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Title: Temperature-dependent mechanical deformation of silicon at the nanoscale: Phase transformation versus defect propagation

This study uses high-temperature nanoindentation coupled with in situ electrical measurements to investigate the temperature dependence (25–200 °C) of the phase transformation behavior of diamond cubic (dc) silicon at the nanoscale. Along with in situ indentation and electrical data, ex situ characterizations, such as Raman and cross-sectional transmission electron microscopy, have been used to reveal the indentation-induced deformation mechanisms. We find that phase transformation and defect propagation within the crystal lattice are not mutually exclusive deformation processes at elevated temperature. Both can occur at temperatures up to 150 °C but to different extents, depending on the temperature and loading conditions. For nanoindentation, we observe that phase transformation is dominant below 100 °C but that deformation by twinning along (111) planes dominates at 150 °C and 200 °C. This work, therefore, provides clear insight into the temperature dependent deformation mechanisms in dc-Si at the nanoscale and helps to clarify previous inconsistencies in the literature.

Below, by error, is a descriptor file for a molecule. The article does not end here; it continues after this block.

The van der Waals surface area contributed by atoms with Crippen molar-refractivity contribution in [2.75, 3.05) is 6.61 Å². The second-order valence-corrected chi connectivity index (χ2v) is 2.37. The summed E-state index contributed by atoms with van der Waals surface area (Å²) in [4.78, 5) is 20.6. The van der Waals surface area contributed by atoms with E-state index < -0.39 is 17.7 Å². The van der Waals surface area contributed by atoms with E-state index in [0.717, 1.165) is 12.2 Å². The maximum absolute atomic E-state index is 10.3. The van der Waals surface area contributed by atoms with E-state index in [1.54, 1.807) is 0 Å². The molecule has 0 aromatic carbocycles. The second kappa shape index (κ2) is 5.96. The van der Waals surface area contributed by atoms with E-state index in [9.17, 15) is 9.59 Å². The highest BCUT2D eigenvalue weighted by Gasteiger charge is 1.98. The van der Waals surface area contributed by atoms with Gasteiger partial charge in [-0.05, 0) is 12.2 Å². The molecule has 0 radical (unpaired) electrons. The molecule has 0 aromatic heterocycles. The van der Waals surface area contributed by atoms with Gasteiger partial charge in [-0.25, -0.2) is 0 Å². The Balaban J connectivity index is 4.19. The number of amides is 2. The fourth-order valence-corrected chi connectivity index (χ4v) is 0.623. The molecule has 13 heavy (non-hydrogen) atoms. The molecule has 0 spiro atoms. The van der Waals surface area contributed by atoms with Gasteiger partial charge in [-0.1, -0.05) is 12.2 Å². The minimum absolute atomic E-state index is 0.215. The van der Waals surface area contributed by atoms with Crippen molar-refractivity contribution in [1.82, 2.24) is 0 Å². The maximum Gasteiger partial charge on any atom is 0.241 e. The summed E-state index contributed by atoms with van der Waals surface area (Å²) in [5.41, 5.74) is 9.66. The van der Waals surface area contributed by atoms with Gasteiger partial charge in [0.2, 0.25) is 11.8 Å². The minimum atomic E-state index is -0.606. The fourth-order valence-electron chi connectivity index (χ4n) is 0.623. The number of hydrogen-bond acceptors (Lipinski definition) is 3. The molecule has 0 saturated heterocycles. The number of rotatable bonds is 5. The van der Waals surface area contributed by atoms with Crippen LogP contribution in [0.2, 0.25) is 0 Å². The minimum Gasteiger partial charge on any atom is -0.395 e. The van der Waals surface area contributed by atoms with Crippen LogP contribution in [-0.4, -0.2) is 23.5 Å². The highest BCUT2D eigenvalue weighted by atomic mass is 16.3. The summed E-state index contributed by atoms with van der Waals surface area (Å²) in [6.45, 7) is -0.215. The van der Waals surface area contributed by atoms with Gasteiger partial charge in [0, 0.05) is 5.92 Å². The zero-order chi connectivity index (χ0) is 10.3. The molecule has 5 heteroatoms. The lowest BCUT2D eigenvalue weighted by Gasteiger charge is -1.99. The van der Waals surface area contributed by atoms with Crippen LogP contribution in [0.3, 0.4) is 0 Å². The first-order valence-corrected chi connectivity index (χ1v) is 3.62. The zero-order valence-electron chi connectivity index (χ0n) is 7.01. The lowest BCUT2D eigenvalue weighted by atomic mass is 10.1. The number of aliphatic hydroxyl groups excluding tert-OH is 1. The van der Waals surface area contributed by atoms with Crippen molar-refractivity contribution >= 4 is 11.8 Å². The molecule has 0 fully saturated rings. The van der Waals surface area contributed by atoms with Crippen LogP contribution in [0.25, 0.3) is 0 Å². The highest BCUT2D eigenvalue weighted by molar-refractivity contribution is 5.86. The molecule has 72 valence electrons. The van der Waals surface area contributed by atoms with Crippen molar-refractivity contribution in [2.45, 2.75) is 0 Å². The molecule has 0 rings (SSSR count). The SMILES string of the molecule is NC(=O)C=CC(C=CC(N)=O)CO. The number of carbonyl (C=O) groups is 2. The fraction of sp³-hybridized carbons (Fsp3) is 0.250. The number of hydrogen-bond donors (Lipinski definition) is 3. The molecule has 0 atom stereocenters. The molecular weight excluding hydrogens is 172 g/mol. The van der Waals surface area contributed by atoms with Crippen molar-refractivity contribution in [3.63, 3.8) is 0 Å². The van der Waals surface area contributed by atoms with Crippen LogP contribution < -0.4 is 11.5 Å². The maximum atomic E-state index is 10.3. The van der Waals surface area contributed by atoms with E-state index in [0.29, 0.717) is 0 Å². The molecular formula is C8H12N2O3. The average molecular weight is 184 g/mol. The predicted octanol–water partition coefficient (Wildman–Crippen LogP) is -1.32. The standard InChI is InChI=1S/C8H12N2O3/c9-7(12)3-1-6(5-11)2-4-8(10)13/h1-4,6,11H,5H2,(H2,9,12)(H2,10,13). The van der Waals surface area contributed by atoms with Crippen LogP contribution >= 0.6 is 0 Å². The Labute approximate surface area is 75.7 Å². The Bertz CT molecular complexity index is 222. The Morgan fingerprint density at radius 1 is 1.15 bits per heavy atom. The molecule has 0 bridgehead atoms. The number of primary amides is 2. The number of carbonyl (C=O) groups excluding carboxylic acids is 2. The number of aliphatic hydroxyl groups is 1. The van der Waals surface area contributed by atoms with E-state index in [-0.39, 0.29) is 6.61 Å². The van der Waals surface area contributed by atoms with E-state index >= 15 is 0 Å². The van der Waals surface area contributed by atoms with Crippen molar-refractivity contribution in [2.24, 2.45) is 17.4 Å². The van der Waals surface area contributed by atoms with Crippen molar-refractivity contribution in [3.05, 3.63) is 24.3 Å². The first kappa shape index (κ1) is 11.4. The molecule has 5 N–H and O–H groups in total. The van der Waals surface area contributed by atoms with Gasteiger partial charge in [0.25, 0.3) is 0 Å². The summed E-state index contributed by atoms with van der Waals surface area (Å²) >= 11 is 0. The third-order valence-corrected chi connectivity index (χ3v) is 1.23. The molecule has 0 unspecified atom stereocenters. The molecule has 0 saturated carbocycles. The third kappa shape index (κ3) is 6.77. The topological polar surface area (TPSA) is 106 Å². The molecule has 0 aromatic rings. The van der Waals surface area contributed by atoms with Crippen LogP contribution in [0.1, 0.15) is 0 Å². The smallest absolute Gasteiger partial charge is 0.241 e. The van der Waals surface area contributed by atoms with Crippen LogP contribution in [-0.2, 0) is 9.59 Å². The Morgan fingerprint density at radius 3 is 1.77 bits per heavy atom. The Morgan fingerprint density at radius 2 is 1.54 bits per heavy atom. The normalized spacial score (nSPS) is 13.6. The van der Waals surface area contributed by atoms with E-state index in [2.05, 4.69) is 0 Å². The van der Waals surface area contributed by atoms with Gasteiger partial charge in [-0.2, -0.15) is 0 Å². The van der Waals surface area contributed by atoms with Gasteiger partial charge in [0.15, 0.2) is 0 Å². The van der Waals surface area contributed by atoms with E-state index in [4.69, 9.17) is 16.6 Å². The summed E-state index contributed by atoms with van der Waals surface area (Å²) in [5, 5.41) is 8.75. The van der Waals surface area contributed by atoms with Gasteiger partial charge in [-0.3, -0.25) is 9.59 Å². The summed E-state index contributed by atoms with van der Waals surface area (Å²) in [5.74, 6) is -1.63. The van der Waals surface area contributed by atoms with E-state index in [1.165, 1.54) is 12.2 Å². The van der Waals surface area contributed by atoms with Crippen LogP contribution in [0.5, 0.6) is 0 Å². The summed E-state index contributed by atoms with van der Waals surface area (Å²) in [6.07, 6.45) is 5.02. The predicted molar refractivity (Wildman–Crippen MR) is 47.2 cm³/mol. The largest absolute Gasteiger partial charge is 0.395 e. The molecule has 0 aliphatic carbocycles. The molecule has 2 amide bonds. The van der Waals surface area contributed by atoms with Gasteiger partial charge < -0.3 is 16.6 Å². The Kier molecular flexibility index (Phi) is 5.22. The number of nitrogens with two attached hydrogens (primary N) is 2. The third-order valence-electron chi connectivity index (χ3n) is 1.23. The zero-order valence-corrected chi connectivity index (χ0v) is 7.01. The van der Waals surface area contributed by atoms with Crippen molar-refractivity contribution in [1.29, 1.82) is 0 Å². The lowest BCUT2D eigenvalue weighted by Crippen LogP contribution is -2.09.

Authors:
; ; ; ; ;  [1] ;  [1] ;  [2]
  1. Department of Electronic Materials Engineering, Research School of Physics and Engineering, Australian National University, Australian Capital Territory, Canberra 2601 (Australia)
  2. (United States)
Publication Date:
OSTI Identifier:
22410266
Resource Type:
Journal Article
Resource Relation:
Journal Name: Journal of Applied Physics; Journal Volume: 117; Journal Issue: 20; Other Information: (c) 2015 AIP Publishing LLC; Country of input: International Atomic Energy Agency (IAEA)
Country of Publication:
United States
Language:
English
Subject:
75 CONDENSED MATTER PHYSICS, SUPERCONDUCTIVITY AND SUPERFLUIDITY; CRYSTAL DEFECTS; CRYSTAL LATTICES; DEFORMATION; DIAMONDS; NANOSTRUCTURES; PHASE TRANSFORMATIONS; RAMAN SPECTROSCOPY; SILICON; TEMPERATURE DEPENDENCE; TRANSMISSION ELECTRON MICROSCOPY; TWINNING